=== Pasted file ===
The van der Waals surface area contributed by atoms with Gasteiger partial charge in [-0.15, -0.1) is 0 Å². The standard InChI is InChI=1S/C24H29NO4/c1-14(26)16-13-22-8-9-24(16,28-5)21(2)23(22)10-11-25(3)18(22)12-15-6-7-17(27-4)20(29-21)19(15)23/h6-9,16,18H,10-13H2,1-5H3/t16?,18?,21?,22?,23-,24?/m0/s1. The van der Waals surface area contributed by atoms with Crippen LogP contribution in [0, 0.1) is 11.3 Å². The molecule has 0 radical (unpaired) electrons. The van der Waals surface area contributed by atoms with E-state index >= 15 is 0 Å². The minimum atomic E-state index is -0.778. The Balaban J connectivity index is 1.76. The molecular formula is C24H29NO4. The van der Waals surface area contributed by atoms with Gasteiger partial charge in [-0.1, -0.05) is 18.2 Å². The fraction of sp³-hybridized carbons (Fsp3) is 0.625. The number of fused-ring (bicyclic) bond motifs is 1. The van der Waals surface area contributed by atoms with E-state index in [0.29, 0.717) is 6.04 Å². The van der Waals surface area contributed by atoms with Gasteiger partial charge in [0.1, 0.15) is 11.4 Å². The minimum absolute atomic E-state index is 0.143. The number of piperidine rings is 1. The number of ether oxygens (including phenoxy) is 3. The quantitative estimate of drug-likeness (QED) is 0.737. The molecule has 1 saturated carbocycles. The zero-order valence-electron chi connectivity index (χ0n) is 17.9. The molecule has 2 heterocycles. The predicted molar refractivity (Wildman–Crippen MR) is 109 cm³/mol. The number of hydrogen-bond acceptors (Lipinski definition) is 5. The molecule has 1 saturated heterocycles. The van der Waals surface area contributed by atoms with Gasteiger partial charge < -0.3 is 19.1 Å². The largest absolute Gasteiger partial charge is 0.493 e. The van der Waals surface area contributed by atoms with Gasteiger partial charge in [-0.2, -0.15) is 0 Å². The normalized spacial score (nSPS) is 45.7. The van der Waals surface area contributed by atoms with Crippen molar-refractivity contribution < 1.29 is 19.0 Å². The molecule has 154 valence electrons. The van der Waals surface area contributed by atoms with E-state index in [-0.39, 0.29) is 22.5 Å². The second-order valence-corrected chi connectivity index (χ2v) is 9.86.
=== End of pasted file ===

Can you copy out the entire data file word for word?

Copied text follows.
The van der Waals surface area contributed by atoms with Gasteiger partial charge in [-0.15, -0.1) is 0 Å². The standard InChI is InChI=1S/C24H29NO4/c1-14(26)16-13-22-8-9-24(16,28-5)21(2)23(22)10-11-25(3)18(22)12-15-6-7-17(27-4)20(29-21)19(15)23/h6-9,16,18H,10-13H2,1-5H3/t16?,18?,21?,22?,23-,24?/m0/s1. The van der Waals surface area contributed by atoms with Crippen LogP contribution in [0, 0.1) is 11.3 Å². The molecule has 0 radical (unpaired) electrons. The van der Waals surface area contributed by atoms with E-state index >= 15 is 0 Å². The minimum atomic E-state index is -0.778. The Balaban J connectivity index is 1.76. The molecular formula is C24H29NO4. The van der Waals surface area contributed by atoms with Gasteiger partial charge in [-0.1, -0.05) is 18.2 Å². The fraction of sp³-hybridized carbons (Fsp3) is 0.625. The number of fused-ring (bicyclic) bond motifs is 1. The van der Waals surface area contributed by atoms with E-state index in [0.29, 0.717) is 6.04 Å². The van der Waals surface area contributed by atoms with Gasteiger partial charge in [0.1, 0.15) is 11.4 Å². The minimum absolute atomic E-state index is 0.143. The number of piperidine rings is 1. The number of ether oxygens (including phenoxy) is 3. The quantitative estimate of drug-likeness (QED) is 0.737. The molecule has 1 saturated carbocycles. The zero-order valence-electron chi connectivity index (χ0n) is 17.9. The molecule has 2 heterocycles. The predicted molar refractivity (Wildman–Crippen MR) is 109 cm³/mol. The number of hydrogen-bond acceptors (Lipinski definition) is 5. The molecule has 1 saturated heterocycles. The van der Waals surface area contributed by atoms with Gasteiger partial charge < -0.3 is 19.1 Å². The largest absolute Gasteiger partial charge is 0.493 e. The van der Waals surface area contributed by atoms with Gasteiger partial charge in [-0.2, -0.15) is 0 Å². The normalized spacial score (nSPS) is 45.7. The van der Waals surface area contributed by atoms with Crippen molar-refractivity contribution < 1.29 is 19.0 Å². The molecule has 154 valence electrons. The van der Waals surface area contributed by atoms with E-state index in [-0.39, 0.29) is 22.5 Å². The second-order valence-corrected chi connectivity index (χ2v) is 9.86.